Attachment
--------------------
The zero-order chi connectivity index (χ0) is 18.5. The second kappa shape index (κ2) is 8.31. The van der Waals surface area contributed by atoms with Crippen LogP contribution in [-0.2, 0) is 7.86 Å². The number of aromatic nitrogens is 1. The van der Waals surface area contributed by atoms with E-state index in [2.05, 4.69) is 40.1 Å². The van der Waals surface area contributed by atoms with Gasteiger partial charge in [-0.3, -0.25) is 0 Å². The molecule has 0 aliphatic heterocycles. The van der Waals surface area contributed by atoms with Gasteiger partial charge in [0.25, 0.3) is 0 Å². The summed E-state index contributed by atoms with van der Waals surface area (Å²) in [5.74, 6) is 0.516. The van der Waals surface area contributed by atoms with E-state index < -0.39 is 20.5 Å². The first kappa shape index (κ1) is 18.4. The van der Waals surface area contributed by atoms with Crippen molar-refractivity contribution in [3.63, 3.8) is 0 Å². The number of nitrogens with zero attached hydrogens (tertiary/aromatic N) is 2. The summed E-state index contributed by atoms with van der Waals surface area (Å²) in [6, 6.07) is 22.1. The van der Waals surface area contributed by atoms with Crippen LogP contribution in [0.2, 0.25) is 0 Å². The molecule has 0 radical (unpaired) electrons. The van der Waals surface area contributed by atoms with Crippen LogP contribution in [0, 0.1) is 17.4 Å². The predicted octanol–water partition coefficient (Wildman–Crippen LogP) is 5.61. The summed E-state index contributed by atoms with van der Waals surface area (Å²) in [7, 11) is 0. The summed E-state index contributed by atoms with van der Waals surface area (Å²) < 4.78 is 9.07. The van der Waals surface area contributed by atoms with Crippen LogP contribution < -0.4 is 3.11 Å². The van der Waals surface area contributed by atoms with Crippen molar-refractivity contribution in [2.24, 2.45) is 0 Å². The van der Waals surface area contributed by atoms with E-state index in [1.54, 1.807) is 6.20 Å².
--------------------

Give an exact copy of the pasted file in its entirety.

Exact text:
The zero-order chi connectivity index (χ0) is 18.5. The second kappa shape index (κ2) is 8.31. The van der Waals surface area contributed by atoms with Crippen LogP contribution in [-0.2, 0) is 7.86 Å². The number of aromatic nitrogens is 1. The van der Waals surface area contributed by atoms with E-state index in [2.05, 4.69) is 40.1 Å². The van der Waals surface area contributed by atoms with Gasteiger partial charge in [-0.3, -0.25) is 0 Å². The molecule has 0 aliphatic heterocycles. The van der Waals surface area contributed by atoms with Gasteiger partial charge in [0.25, 0.3) is 0 Å². The summed E-state index contributed by atoms with van der Waals surface area (Å²) in [5.74, 6) is 0.516. The van der Waals surface area contributed by atoms with E-state index < -0.39 is 20.5 Å². The first kappa shape index (κ1) is 18.4. The van der Waals surface area contributed by atoms with Crippen molar-refractivity contribution in [3.63, 3.8) is 0 Å². The number of nitrogens with zero attached hydrogens (tertiary/aromatic N) is 2. The summed E-state index contributed by atoms with van der Waals surface area (Å²) in [6, 6.07) is 22.1. The van der Waals surface area contributed by atoms with Crippen LogP contribution in [0.2, 0.25) is 0 Å². The molecule has 0 radical (unpaired) electrons. The van der Waals surface area contributed by atoms with Crippen LogP contribution in [0, 0.1) is 17.4 Å². The predicted octanol–water partition coefficient (Wildman–Crippen LogP) is 5.61. The summed E-state index contributed by atoms with van der Waals surface area (Å²) in [7, 11) is 0. The summed E-state index contributed by atoms with van der Waals surface area (Å²) < 4.78 is 9.07. The van der Waals surface area contributed by atoms with Crippen LogP contribution < -0.4 is 3.11 Å². The van der Waals surface area contributed by atoms with Crippen molar-refractivity contribution in [2.24, 2.45) is 0 Å². The van der Waals surface area contributed by atoms with E-state index in [1.54, 1.807) is 6.20 Å².